Goddess Bixia is the daughter of the god of the Taishan Mountain, born on 18th April. In ancient China, the Taishan Mountain was the symbol of the vitality and infinite cycle of nature. As the daughter of the god of the Taishan Mountain, Goddess Bixia is responsible for the blessing of women and their children.

Taoism - the Secret of Longevity

Taoism is a religious or philosophical tradition of Chinese origin which emphasizes living in harmony with the Tao. Taoist ethics vary depending on the particular school, but in general tend to emphasize 无为 wu-wei  (effortless action), "naturalness", simplicity, spontaneity, and the Three Treasures: "compassion", 俭 "frugality", and 不敢为天下先 "humility".

Laozi is traditionally regarded as the founder of religious Taoism and is closely associated in this context with "original" or "primordial" Taoism.

Birth of Laozi

The Taiji is commonly known as the "yin and yang”. In this cosmology, the universe creates itself out of a primary chaos of material energy, organised into the cycles of Yin and Yang and formed into objects and lives. Yin is the receptive and Yang is the active principle. They have been seen and used in a variety of contexts and meanings such as the seasonal cycles, landscapes, sexual coupling, the formation of both men and women as characters, and in socio-political history.

Laozi is traditionally regarded as the founder of religious Taoism and is closely associated in this context with "original" or "primordial" Taoism.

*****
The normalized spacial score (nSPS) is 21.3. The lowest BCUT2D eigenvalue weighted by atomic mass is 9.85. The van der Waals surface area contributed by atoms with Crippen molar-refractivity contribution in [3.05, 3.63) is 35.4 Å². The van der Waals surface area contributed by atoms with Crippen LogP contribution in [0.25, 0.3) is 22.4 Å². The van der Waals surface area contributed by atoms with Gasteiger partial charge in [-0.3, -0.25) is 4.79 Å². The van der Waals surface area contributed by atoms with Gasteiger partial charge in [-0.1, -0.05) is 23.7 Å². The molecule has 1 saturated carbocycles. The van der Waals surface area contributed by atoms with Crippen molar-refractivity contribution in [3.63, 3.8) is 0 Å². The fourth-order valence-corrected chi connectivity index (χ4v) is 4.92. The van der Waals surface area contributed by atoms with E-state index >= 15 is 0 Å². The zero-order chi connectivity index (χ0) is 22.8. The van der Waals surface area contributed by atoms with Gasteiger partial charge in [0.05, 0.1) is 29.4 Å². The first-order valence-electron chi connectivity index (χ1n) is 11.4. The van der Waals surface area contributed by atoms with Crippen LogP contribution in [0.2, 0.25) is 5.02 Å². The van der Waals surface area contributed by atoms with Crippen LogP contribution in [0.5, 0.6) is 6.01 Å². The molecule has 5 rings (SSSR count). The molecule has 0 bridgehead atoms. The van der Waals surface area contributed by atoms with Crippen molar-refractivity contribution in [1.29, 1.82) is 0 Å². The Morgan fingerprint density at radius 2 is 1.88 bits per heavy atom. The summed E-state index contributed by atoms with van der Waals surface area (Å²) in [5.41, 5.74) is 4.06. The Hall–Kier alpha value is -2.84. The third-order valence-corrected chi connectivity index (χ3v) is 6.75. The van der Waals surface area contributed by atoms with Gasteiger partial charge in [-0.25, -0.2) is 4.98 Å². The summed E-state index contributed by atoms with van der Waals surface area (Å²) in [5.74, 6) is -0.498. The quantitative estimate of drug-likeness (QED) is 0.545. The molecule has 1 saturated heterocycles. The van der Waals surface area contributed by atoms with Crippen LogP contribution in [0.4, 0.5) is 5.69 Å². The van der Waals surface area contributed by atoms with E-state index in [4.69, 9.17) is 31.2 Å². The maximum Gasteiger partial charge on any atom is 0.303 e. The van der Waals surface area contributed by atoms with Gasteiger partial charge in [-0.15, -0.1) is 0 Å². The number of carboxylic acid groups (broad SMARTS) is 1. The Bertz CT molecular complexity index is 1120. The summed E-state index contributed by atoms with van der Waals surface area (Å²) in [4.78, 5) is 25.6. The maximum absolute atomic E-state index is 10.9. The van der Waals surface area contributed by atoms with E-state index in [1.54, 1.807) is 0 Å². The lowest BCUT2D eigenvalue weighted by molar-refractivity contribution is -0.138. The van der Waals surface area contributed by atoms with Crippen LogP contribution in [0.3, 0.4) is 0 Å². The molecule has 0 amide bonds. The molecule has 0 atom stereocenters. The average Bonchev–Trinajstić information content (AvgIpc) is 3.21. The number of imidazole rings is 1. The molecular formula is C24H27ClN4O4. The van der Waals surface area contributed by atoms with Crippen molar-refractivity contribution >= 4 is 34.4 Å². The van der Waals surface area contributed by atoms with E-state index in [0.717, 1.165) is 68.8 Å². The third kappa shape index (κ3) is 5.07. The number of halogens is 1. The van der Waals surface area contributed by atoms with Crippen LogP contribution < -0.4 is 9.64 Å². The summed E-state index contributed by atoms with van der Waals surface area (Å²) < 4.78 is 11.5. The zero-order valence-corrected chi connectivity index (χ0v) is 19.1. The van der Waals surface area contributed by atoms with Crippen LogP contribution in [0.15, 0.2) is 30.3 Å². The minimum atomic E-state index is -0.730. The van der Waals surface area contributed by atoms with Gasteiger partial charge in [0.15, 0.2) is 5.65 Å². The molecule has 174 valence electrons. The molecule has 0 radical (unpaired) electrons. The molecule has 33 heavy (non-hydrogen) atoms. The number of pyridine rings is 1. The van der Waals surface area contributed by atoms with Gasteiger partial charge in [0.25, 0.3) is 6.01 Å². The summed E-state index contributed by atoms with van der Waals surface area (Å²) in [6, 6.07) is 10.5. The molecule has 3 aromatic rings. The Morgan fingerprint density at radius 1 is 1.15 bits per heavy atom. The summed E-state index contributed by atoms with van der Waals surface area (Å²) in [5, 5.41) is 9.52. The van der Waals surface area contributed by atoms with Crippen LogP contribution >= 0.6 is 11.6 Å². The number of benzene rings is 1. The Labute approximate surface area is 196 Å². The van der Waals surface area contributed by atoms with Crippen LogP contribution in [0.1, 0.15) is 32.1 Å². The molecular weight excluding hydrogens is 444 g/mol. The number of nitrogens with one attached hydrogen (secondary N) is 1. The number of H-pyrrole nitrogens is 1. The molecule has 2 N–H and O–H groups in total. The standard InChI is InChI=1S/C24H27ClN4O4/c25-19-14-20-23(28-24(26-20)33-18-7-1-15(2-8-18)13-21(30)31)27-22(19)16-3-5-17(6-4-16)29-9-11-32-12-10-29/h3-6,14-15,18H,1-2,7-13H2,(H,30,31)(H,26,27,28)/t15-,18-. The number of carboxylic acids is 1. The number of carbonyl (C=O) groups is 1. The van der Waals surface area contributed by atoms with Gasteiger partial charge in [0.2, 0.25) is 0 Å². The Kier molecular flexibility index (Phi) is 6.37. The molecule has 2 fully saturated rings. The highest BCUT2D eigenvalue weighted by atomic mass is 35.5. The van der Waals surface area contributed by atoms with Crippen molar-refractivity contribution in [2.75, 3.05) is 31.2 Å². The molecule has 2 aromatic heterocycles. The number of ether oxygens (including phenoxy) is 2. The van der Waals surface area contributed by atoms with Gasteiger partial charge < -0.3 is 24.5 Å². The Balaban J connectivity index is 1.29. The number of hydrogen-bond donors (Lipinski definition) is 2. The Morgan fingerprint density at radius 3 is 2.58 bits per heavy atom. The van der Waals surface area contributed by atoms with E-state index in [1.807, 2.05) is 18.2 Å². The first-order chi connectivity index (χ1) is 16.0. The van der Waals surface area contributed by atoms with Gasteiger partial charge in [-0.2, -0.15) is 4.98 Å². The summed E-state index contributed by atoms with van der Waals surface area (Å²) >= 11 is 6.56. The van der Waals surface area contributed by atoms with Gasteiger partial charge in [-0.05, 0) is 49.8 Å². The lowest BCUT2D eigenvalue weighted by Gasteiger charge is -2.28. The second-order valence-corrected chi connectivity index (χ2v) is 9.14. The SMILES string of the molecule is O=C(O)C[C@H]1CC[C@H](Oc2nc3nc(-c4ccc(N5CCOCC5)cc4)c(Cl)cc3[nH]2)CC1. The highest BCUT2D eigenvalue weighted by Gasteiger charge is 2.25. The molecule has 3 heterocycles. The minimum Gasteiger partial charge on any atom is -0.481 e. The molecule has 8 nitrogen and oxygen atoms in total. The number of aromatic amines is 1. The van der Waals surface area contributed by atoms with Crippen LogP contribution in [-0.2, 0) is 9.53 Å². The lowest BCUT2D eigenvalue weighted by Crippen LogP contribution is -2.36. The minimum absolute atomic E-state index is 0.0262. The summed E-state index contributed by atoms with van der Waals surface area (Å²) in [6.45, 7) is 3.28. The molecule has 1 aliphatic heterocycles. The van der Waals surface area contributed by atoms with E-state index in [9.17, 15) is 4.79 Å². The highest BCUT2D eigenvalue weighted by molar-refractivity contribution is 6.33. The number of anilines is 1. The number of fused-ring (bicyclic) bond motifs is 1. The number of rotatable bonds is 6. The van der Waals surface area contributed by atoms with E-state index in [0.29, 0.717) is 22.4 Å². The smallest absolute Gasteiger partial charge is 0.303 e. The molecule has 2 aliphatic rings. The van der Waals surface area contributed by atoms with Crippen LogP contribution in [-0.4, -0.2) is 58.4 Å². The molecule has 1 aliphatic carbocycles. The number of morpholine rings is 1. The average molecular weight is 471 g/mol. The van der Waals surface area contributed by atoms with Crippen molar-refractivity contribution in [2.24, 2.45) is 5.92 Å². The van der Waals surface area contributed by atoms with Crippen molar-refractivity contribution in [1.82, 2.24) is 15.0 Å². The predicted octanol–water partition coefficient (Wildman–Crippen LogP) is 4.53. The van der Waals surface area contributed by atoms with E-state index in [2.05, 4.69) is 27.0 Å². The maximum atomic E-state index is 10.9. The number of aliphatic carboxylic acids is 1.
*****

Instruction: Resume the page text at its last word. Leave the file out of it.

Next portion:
Temple Activities

Tea ceremony

Taoism pursues the meaning of nature. The tea ceremony is often associated with a desire to communicate with nature on an emotional level. In fact, tea is regarded as something that can soothe and elevate the spirit and emotions of the drinker.

Incense ceremony

Incense can be used both as a tool for worship practices, and to treat diseases. This reflects an emphasis on its use in daily life, especially in regard to personal health. Generally speaking, the practice of using incense for health purposes is usually combined with other practices, such as the use of fragrant teas and spices, traditional Chinese medicines, etc.

The China (Hainan) International Incense Trade Fair is held every year by the Hainan Province Incense Industry Association, the Hainan Province Taoist Association and the Yuchan Temple.

In August 2017, the Yuchan temple invited 100 doctoral students from all over China to study Chinese ancient civilisation including its philosophy, history, archaeology, literature, linguistics, etc.

New year ceremony

The New Year ceremony at Yuchan temple is an important part of the Hainan folk tradition. People enjoy lion dances, dragon dances, Hainan gongs and drums, Hainan eight musical instruments, and other unique folk and cultural performances.

Breathing methods

Breathing methods are a basic practice in Taoism. Taoist Longevity Breathing methods transfer the pressure of the air coming into the lungs to the internal organs, especially the heart. This provides a gentle yet firm massage for the organs while increasing blood and chi flow, that helps to optimize the natural range of movement.